Lake Wobegon has come to Medicare and a key advisory panel doesn’t like it.
The panel, the Medicare Payment Advisory Commission (MedPac), in a Jan. 6 letter does not mention the fictional Lake Wobegon, where all the children are above average. But it hints that not every Medicare Advantage insurer deserves to be above average.
The letter, to Dr. Donald Berwick, who heads the agency overseeing Medicare, criticizes a move to extend quality bonus payments meant for top-performing health insurers to those with lower scores. In fact, the new bonus program will reward even those plans highlighted on Medicare’s own website as being poor performers over three consecutive years, according to the letter signed by MedPac Chairman Glenn Hackbarth.
The effort by the Centers for Medicare and Medicaid Services (CMS) will likely result in “far greater program costs” than the reward system called for by Congress in the health law and reduces insurers’ incentive to achieve high performance, the letter concludes.
Medicare Advantage plans are those offered by private insurers as an alternative to traditional Medicare. About 11 million people or 24 percent of all Medicare beneficiaries are enrolled in Medicare Advantage plans nationwide.
The comments are included in a letter concerning a separate change in Medicare and come in response to a move made by CMS officials late last year to adjust the standard that Medicare Advantage insurers must meet in order to qualify for a bonus payment. The change made by CMS officials using their authority to create demonstration projects “increases program spending at a time when Medicare already faces serious problems with cost control and long-term financing,” says the letter.
The health care law cut $136 billion over 10 years from the Medicare Advantage program, following years of concern that the private sector plans cost the government more than traditional Medicare.
But the law also called for bonuses starting next year for insurers who score at least four out of five “stars” on a set of quality measurements.
However, under the three-year demonstration that includes all insurers nationwide, Medicare will extend those bonus payments to plans that score at least three stars.
Based on Medicare’s 2010 star ratings, the change means 62 percent of all Medicare Advantage insurers — representing 84 percent of enrollees — will qualify for the quality bonuses, compared with only 14 percent of plans under the health law provisions.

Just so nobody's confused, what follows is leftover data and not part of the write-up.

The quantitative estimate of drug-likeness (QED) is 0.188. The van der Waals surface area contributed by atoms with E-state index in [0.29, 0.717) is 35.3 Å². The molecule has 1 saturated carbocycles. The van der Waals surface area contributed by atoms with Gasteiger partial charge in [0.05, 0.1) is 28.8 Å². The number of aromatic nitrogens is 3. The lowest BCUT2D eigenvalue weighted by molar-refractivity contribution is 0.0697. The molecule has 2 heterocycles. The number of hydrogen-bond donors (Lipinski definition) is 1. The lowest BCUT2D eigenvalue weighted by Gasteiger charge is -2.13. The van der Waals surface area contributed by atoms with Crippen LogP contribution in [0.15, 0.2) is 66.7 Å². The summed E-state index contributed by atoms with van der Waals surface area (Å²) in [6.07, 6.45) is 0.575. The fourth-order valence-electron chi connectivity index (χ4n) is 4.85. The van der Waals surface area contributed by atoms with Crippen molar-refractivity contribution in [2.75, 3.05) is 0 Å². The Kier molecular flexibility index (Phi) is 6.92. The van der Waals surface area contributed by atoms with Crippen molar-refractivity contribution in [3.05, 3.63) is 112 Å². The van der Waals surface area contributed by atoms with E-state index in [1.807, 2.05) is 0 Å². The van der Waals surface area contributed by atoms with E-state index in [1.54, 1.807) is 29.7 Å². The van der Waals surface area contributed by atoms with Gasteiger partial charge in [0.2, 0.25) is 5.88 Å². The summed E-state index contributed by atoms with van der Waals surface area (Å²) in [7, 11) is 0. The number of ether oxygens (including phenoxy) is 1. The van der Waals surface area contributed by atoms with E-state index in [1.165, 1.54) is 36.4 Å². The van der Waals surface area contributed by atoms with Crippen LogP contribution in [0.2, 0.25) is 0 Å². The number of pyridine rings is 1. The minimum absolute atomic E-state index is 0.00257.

Medicare officials have said that extending the quality bonuses to more plans — along with another change that speeds up some of the payments is meant to spur managed-care plans to move more quickly to improve quality. The total cost over the three years is $1.3 billion, Medicare officials said in November.
CMS spokesman Peter Ashkenaz said the agency could not comment on the MedPac concerns because they came as part of public comments gathered on a separate proposal. The agency will respond to comments, including those from MedPac, in the final regulations, he says. It isn’t clear if those responses will include discussion of MedPac’s criticism of the bonus program, however, because it is a demonstration project that does not require a final regulation.
The star rating system was established a few years ago to help Medicare officials monitor plans and to guide consumers in choosing coverage, although some advocates say the measurements don’t go far enough. Insurers are rated based on dozens of measures, including the percentage of members who get certain vaccinations, how well they monitor diabetics and the percentage of complaints filed by members.
Still, the way the demonstration program is designed would allow nine plans that have been rated as poor performers over three consecutive years to quality for the quality bonuses, the MedPac letter says.
In making the move, the agency is employing an “overly broad” use of its authority to create demonstration programs, which are generally smaller pilot projects testing innovations in how health care is delivered, the letter says.
“Demonstrations should not be used as a mechanism to increase payments,” says the MedPac letter, which concludes by urging CMS to reconsider its decision.
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